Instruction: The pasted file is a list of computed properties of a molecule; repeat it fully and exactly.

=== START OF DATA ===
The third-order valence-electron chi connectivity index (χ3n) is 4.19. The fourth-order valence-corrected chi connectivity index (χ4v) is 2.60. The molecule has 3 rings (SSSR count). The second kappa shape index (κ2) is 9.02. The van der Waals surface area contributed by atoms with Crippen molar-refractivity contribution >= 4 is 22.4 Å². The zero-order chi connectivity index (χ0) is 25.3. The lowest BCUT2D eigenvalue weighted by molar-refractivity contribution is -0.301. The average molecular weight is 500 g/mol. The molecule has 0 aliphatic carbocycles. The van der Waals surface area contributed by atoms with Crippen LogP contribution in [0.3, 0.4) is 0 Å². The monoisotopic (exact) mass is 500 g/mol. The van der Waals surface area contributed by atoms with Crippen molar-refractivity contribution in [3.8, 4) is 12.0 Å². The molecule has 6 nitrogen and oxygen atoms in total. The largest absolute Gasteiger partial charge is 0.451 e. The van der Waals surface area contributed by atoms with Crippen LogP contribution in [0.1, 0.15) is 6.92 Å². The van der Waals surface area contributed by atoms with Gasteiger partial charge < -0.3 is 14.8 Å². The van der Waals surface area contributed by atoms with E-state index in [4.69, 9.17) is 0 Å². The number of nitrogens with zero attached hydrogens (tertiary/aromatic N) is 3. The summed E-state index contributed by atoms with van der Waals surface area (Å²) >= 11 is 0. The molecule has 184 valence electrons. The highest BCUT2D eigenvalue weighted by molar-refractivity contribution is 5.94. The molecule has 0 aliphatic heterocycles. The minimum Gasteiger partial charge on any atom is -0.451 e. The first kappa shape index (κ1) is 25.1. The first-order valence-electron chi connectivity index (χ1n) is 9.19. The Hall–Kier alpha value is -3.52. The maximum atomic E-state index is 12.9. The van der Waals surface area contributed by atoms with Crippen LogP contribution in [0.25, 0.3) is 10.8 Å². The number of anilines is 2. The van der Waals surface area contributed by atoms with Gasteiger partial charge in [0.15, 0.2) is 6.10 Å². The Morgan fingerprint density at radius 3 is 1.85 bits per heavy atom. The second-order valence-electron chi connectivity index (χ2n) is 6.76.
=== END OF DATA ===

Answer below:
The third-order valence-electron chi connectivity index (χ3n) is 4.19. The fourth-order valence-corrected chi connectivity index (χ4v) is 2.60. The molecule has 3 rings (SSSR count). The second kappa shape index (κ2) is 9.02. The van der Waals surface area contributed by atoms with Crippen molar-refractivity contribution >= 4 is 22.4 Å². The zero-order chi connectivity index (χ0) is 25.3. The lowest BCUT2D eigenvalue weighted by molar-refractivity contribution is -0.301. The average molecular weight is 500 g/mol. The molecule has 0 aliphatic carbocycles. The van der Waals surface area contributed by atoms with Crippen LogP contribution in [0.3, 0.4) is 0 Å². The monoisotopic (exact) mass is 500 g/mol. The van der Waals surface area contributed by atoms with Crippen molar-refractivity contribution in [3.8, 4) is 12.0 Å². The molecule has 6 nitrogen and oxygen atoms in total. The largest absolute Gasteiger partial charge is 0.451 e. The van der Waals surface area contributed by atoms with Crippen LogP contribution in [0.1, 0.15) is 6.92 Å². The van der Waals surface area contributed by atoms with Gasteiger partial charge < -0.3 is 14.8 Å². The van der Waals surface area contributed by atoms with E-state index in [4.69, 9.17) is 0 Å². The number of nitrogens with zero attached hydrogens (tertiary/aromatic N) is 3. The summed E-state index contributed by atoms with van der Waals surface area (Å²) >= 11 is 0. The molecule has 184 valence electrons. The highest BCUT2D eigenvalue weighted by molar-refractivity contribution is 5.94. The molecule has 0 aliphatic heterocycles. The minimum Gasteiger partial charge on any atom is -0.451 e. The first kappa shape index (κ1) is 25.1. The first-order valence-electron chi connectivity index (χ1n) is 9.19. The Hall–Kier alpha value is -3.52. The maximum atomic E-state index is 12.9. The van der Waals surface area contributed by atoms with Crippen LogP contribution in [0.25, 0.3) is 10.8 Å². The number of anilines is 2. The van der Waals surface area contributed by atoms with Gasteiger partial charge in [0.15, 0.2) is 6.10 Å². The Morgan fingerprint density at radius 3 is 1.85 bits per heavy atom. The second-order valence-electron chi connectivity index (χ2n) is 6.76.